2. I meant to associate politics with politics and art with the political. I can see how you might have gotten that confused. Your argument suggests that for one, independently wealthy people cannot make art without a view to eating. Further, once an artist is successful, they cannot make art because they don’t have to worry about eating. Further still you disallow any art done without thought to political correctness, as if art only works within the confines of freedoms afforded by daily evolving political correctness, explicity disallowing dissenting art from the oeuvre of art generally. That’s crazy.

          3. Certainly an independently wealthy person may make art. Certainly an established artist may continue to make art. Certainly art may be made without a thought to politics or political ideology. In fact I tend to think that much of the art made with express political aims is incredibly boring. However, it is disingenuous to argue that art in any of the situations you posit exists outside of the organization and management of government and society. To insist otherwise is to suggest that art is culturally inert. This is not to say every work of art makes a political statement, every artist is an ideologue, but that every work of art and every artist is enmeshed in society and that the work of art and the history of an artist offer an insight into society’s structure. Quite often the least overtly or aware political art and artists give the greatest insight, as their seeming lack of politics is not infrequently a mirror to a society’s dominant political ideology.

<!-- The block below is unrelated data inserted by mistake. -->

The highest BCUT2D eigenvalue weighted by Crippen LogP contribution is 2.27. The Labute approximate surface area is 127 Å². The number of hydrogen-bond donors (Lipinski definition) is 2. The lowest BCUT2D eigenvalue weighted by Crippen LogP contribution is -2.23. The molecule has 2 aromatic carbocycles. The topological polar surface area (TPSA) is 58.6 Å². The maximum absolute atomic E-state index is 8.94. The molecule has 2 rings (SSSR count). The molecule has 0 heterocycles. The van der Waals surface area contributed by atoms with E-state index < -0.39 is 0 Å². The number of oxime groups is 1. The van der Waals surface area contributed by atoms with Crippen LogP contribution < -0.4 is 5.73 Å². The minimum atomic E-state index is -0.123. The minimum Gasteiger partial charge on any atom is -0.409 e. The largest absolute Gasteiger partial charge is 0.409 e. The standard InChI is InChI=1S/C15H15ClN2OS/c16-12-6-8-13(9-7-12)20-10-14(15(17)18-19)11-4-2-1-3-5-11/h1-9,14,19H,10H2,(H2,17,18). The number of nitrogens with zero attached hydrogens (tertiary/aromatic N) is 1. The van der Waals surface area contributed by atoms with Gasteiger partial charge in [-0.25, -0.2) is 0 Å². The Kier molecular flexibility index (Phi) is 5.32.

4. Thank you sir, for I certainly could not have articulated the difference between “politics” and “the political” myself.